Many emails have come in about Lawrence A. Caplan filing this Declaratory judgment to ban Trump from running for President under the pretense of the 14th Amendment. In his filing, he is clever to state that he admits he was a member of the State Bar of California, but then states “Petitioner has never been sanctioned or suspended by any court” but it appears he may be stripped of his license to practice law in California if this is indeed the same Laerence Allen Caplan. Apparently, his photo appears nowhere, which is rather strange as well.
That said, Caplan argues that no conviction is necessary and that Section 3 of the 14th Amendment is self-executing, which is a real stretch. The words must be given the meaning they had when the text was adopted. This is probably the most overlooked canon of Construction ever.
This entire Section 3 was retributive against anyone in the Confederacy. It was deliberately excluding what they saw as anti-constitutional subversives from office to seek retributive justice. It was in itself anti-democratic and unconstitutional. It removes a constituency’s chosen representative while doing nothing to address the sentiments that such a constituency may still hold. Had they gone along with everyone else in the Confederacy, that was good enough. That itself violated Due Process and the civil rights of those who voted for the individual.
Congress eventually, with a clear head, realized this in itself violated the Constitution and effectively subjugated the South as if they were now the slaves of the North with no rights whatsoever. Congress, with a clearer head, passed the Amnesty Act of 1872, removing all the implications of Section 3. The manner in which Caplan attempts to use this to prevent Trump from holding office is clearly politically motivated, and in reality, Section 3 is questionable as to its Constitutional status. I am shocked that no lawyers seem to have taken up this argument. If one’s political beliefs can be a bar to holding office, then we cannot have a Constitutional government supported by the First Amendment and the Due Process Clause of the Fifth Amendment.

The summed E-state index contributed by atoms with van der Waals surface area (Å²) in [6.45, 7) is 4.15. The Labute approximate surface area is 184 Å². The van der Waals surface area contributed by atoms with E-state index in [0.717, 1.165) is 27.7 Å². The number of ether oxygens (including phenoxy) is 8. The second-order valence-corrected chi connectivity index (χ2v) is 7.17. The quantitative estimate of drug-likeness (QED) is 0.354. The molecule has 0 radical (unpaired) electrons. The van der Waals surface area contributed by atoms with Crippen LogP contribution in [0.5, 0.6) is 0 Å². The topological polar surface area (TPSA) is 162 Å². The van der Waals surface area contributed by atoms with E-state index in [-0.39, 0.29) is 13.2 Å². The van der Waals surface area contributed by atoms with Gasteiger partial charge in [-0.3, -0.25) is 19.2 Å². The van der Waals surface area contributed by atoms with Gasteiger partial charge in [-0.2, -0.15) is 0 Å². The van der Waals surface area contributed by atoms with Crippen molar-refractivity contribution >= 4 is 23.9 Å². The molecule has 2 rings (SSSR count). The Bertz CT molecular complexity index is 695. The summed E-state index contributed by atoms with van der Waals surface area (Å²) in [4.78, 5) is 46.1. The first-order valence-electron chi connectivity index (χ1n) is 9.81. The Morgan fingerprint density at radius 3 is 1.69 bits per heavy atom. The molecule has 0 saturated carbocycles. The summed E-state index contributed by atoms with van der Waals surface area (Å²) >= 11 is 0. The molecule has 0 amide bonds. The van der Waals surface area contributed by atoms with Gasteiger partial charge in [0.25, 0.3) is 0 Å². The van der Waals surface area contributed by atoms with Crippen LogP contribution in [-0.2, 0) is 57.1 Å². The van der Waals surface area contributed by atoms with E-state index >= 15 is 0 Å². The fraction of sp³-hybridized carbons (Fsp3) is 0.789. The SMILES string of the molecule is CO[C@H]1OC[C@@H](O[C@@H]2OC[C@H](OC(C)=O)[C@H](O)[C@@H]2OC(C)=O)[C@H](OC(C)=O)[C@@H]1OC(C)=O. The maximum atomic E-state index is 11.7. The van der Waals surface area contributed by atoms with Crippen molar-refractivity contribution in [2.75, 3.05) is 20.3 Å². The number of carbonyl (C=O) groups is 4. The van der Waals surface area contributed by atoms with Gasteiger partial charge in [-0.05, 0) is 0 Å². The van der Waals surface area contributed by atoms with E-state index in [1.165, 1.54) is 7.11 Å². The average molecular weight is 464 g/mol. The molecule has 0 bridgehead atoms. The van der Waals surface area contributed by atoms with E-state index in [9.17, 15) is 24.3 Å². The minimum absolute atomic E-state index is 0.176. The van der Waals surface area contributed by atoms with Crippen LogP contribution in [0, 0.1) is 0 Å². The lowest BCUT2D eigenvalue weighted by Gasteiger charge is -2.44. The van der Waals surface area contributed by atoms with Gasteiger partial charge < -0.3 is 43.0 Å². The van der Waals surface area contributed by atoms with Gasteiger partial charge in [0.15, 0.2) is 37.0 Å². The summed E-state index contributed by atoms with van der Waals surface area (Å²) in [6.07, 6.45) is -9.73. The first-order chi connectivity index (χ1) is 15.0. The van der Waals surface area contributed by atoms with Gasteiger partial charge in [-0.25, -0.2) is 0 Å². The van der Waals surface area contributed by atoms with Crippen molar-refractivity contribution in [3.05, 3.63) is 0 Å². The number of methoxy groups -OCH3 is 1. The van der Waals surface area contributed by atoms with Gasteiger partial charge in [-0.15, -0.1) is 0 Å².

The 14th Amendment Section I also stated that the Due Process Clause applies to the States:
“No State shall make or enforce any law which shall abridge the privileges or immunities of citizens of the United States; nor shall any State deprive any person of life, liberty, or property, without due process of law; nor deny to any person within its jurisdiction the equal protection of the laws.”
How can Section 3 afford no due process and equal protection? It cannot negate Section 1 rendering that overruled. Caplan argues it is self-enforcing, and a mere allegation means Trump cannot ever hold office. This is really unconstitutional concerning Caplan’s argument. You cannot interpret Section 3, which creates a legal absurdity. He states:
Any number of top legal scholars, including but not limited to Judge Luttig and Laurence
Tribe conclude that Section 3 requires absolutely no legislation, criminal conviction or other
judicial action to enforce its command. In legal terms, Section 3 is completely “self-executing”.